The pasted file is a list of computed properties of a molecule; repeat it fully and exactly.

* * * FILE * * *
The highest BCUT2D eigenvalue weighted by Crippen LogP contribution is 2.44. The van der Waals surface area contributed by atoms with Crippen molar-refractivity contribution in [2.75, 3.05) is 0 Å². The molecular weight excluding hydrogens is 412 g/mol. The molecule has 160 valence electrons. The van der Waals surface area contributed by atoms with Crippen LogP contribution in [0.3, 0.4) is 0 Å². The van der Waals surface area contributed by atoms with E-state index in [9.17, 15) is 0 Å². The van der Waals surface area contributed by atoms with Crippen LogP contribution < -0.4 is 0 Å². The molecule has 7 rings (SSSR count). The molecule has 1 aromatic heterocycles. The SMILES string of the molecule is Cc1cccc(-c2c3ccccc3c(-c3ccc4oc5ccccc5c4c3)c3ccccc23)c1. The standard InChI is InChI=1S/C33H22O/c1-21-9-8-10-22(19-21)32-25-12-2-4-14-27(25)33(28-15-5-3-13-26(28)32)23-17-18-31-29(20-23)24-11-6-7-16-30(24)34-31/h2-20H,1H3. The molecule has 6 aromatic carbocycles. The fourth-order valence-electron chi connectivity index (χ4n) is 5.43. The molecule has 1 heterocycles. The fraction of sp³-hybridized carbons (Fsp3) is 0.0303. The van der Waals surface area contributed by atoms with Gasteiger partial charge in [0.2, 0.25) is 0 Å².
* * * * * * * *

The highest BCUT2D eigenvalue weighted by Crippen LogP contribution is 2.44. The van der Waals surface area contributed by atoms with Crippen molar-refractivity contribution in [2.75, 3.05) is 0 Å². The molecular weight excluding hydrogens is 412 g/mol. The molecule has 160 valence electrons. The van der Waals surface area contributed by atoms with Crippen LogP contribution in [0.3, 0.4) is 0 Å². The van der Waals surface area contributed by atoms with E-state index in [9.17, 15) is 0 Å². The van der Waals surface area contributed by atoms with Crippen LogP contribution < -0.4 is 0 Å². The molecule has 7 rings (SSSR count). The molecule has 1 aromatic heterocycles. The SMILES string of the molecule is Cc1cccc(-c2c3ccccc3c(-c3ccc4oc5ccccc5c4c3)c3ccccc23)c1. The standard InChI is InChI=1S/C33H22O/c1-21-9-8-10-22(19-21)32-25-12-2-4-14-27(25)33(28-15-5-3-13-26(28)32)23-17-18-31-29(20-23)24-11-6-7-16-30(24)34-31/h2-20H,1H3. The molecule has 6 aromatic carbocycles. The fourth-order valence-electron chi connectivity index (χ4n) is 5.43. The molecule has 1 heterocycles. The fraction of sp³-hybridized carbons (Fsp3) is 0.0303. The van der Waals surface area contributed by atoms with Gasteiger partial charge in [0.2, 0.25) is 0 Å².